Theater & art

The week ahead: Theater, galleries, and museums

“The Beauty Queen of Leenane” at Elayne P. Bernstein Theatre.
Enrico Spada
“The Beauty Queen of Leenane” at Elayne P. Bernstein Theatre.

House not-so-beautiful

THE BEAUTY QUEEN OF LEENANE Home is where the hate is in Martin McDonagh’s chilling 1996 drama about the poisonous relationship between a mother, played by Tina Packer as a kind of living gargoyle, and her middle-aged daughter, portrayed by Elizabeth Aspenlieder (right, with Packer). Directed by Matthew Penn. Through Sept. 15. Shakespeare & Company, at Elayne P. Bernstein Theatre, Lenox.413-637-3353,

Don Aucoin



THIS IS OUR YOUTH It’s almost as if a question mark should be appended to the title. Under the direction of Lewis D. Wheeler, with fine performances by Alex Pollock, Amanda Collins, and Jimi Stanton, this production of Kenneth Lonergan’s play adds up to a raw, sometimes funny, often unsettling portrait of young New Yorkers stuck in a dead end and uncertain how to get out. Through Aug. 25. Gloucester Stage Company, Gloucester. 978-281-4433,


ODYSSEO This one rides on horsepower all the way. The brainchild of Cirque du Soleil cofounder Normand Latourelle, it’s a transporting spectacle that imaginatively and elegantly fuses highly stylized equestrian arts with Cirque-style atmospherics, acrobatics, and aerial stunts. Through Sept. 12. Cavalia. Assembly Square, Somerville. 866-999-8111,

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WICKED The hard-to-resist musical about the witches of Oz is back, in a production featuring an excellent performance by Jenn Gambatese as Glinda, Alison Luff in the role of Elphaba, and none other than John Davidson as the Wizard. With music and lyrics by Stephen Schwartz and a book by Winnie Holzman. Through Sept. 15. Broadway in Boston. At Boston Opera House. 800-982-2787,

ABSURD PERSON SINGULAR In the right hands, this black farce from Alan Ayckbourn about the crumbling of the British upper class can be absurdly painful or absurdly funny. Nora Theatre Company’s production is both, abetted by Brynna Bloomfield’s deftly distinguished three kitchen sets, Daniel Gidron’s pointed direction, and a sextet of accomplished actors who transcend the isolation of their characters and turn Ayckbourn’s singular into a wistful plural. Through Aug. 25. Nora Theatre Company at the Central Square Theater, Cambridge. 866-811-4111,



ABRAHAM.IN.MOTION Award-winning choreographer Kyle Abraham and his company bring his latest work, the evening-length “Pavement,” to the Pillow. Set to music ranging from Bach to Motown, the work was partly inspired by the John Singleton film “Boyz n the Hood” and reflects Abraham’s trademark fusion of ballet, modern, and urban dance styles. Through Aug. 25, $22-$38. Jacob’s Pillow Dance Festival, 358 George Carter Road, Becket. 413-243-0745,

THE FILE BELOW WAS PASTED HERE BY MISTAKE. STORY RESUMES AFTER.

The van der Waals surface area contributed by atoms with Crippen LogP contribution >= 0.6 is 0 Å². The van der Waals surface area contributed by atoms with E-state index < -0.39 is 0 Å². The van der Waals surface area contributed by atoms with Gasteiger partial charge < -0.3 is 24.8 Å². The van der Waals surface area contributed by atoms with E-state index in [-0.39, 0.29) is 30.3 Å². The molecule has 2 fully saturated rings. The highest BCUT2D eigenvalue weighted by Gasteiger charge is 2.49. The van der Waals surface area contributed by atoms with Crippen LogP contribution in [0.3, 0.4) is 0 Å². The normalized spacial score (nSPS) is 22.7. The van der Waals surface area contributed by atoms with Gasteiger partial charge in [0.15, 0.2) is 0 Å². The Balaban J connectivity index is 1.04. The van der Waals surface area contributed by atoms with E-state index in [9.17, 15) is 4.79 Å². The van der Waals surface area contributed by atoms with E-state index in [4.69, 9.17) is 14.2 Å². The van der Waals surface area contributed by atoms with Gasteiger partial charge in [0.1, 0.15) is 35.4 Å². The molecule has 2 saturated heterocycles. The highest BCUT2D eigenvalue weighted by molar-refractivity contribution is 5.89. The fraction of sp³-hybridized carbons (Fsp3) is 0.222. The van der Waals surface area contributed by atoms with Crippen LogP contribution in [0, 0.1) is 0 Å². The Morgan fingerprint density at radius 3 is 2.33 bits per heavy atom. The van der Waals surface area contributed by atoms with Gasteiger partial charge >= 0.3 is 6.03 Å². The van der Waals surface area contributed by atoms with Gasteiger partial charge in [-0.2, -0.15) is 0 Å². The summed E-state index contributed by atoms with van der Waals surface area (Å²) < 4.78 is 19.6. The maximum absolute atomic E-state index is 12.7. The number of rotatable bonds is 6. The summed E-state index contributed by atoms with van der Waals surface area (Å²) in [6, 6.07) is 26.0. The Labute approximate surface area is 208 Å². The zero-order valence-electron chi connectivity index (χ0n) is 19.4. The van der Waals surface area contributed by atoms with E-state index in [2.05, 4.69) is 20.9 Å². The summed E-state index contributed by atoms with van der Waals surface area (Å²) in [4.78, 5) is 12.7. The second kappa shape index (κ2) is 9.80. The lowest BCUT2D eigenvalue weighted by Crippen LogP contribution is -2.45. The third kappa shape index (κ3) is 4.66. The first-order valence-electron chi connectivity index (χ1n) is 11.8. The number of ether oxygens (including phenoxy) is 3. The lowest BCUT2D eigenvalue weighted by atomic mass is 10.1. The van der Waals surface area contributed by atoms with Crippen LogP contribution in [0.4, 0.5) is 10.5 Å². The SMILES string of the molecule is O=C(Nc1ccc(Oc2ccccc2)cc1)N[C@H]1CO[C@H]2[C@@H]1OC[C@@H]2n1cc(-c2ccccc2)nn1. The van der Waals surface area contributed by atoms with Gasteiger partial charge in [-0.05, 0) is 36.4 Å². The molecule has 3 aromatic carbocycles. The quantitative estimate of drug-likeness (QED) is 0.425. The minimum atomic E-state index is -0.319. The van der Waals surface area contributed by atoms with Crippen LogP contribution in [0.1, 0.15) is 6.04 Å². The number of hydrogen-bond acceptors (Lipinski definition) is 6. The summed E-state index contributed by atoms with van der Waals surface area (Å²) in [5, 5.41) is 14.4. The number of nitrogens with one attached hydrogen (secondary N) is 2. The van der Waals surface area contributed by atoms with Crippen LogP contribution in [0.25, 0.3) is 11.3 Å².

WING-MAN Big Apple Circus fans may recognize Mark Gindick as one of Barry Lubin’s stand-ins for Grandma. But the physical comedian has a whole other life as a solo performer in this light-hearted, wordless show about the pursuit of idealized romantic love. Aug. 23-24, $25; $15 seniors, students, and military. The Yard, Patricia N. Nanon Theater, Middle Road, Chilmark. 508-645-9662,

Karen Campbell



LAUREN FENSTERSTOCK This artist is best known for making lush yet foreboding gardenlike installations out of cut, curled and sculpted paper, along with charcoal and Plexiglass. She weaves a contemporary uneasiness with historical French and English garden design motifs. Through Sept. 23. Sienna Gallery, 80 Main St., Lenox. 413-637-8386,

PHASES Artists Sophia Brueckner and Catherine D’Ignazio’s new digital animation of moonlight on water at the Boston Harbor Islands Pavilion responds to the tides, phases of the moon, and the weather. (On view after sunset). Through Dec. 15. Boston Harbor Islands Pavilion, Rose Kennedy Greenway. 617-522-6710,

JENNY DRUMGOOLE: REAL WOMAN OF PHILADELPHIA The artist submitted these 12 satirical videos to a video recipe contest hosted by Paula Deen in order to get the chef to autograph her mother's cookbooks. Videos screen Fridays,8-10 p.m. Through Sept. 13. Yellow Peril Gallery, 60 Valley St., Providence. 401-861-1535,


DREAM REPEATER: TOYS FALLING Artist IlaSahai Prouty’s work blossoms from dream snippets. For this show, she has invited several artists to riff on the same narrative in different media, from video to storytelling, to see how meanings expand and multiply. Through Sept. 1. Flatrocks Gallery, 77 Langsford St., Gloucester. 978-879-4683,

Cate McQuaid



SHANGAA: ART OF TANZANIA A powerful, revelatory overview of art from Tanzania, both traditional and contemporary. Through Aug. 25. Portland Museum of Art, Portland, Maine. 207-775-6148,

TONY FEHER A survey of brightly colored but minimal sculptures made from humble and everyday materials — glass jars, marbles, colored liquids in plastic bottles, plastic crates, and so on. Through Sept. 15. deCordova Sculpture Park and Museum, Lincoln. 781-259-8355.

IN CONVERSATION: MODERN AFRICAN AMERICAN ART A lively survey of photographs, paintings, and sculptures by African-Americans from the Harlem Renaissance to the Civil Rights era and beyond. Through Sept. 2. Peabody Essex Museum, Salem 978-745-9500.

Sebastian Smee

Sinru Ku/Jacob’s Pillow Dance
Martha Graham Dance Company performed “The Rite of Spring.”


Celebrating ‘Spring’

MARTHA GRAHAM DANCE COMPANY It’s always illuminating to see the company founded by the iconic modern dance pioneer, but this one also celebrates the 100th anniversary of Stravinsky’s “The Rite of Spring” (pictured) via Graham’s interpretation of the groundbreaking score. The engagement also includes “Lamentation Variations” and a new work by Spanish powerhouse Nacho Duato. Through Aug. 25, $45-$75. Jacob’s Pillow Dance Festival, 358 George Carter Road, Becket. 413-243-0745,

Karen Campbell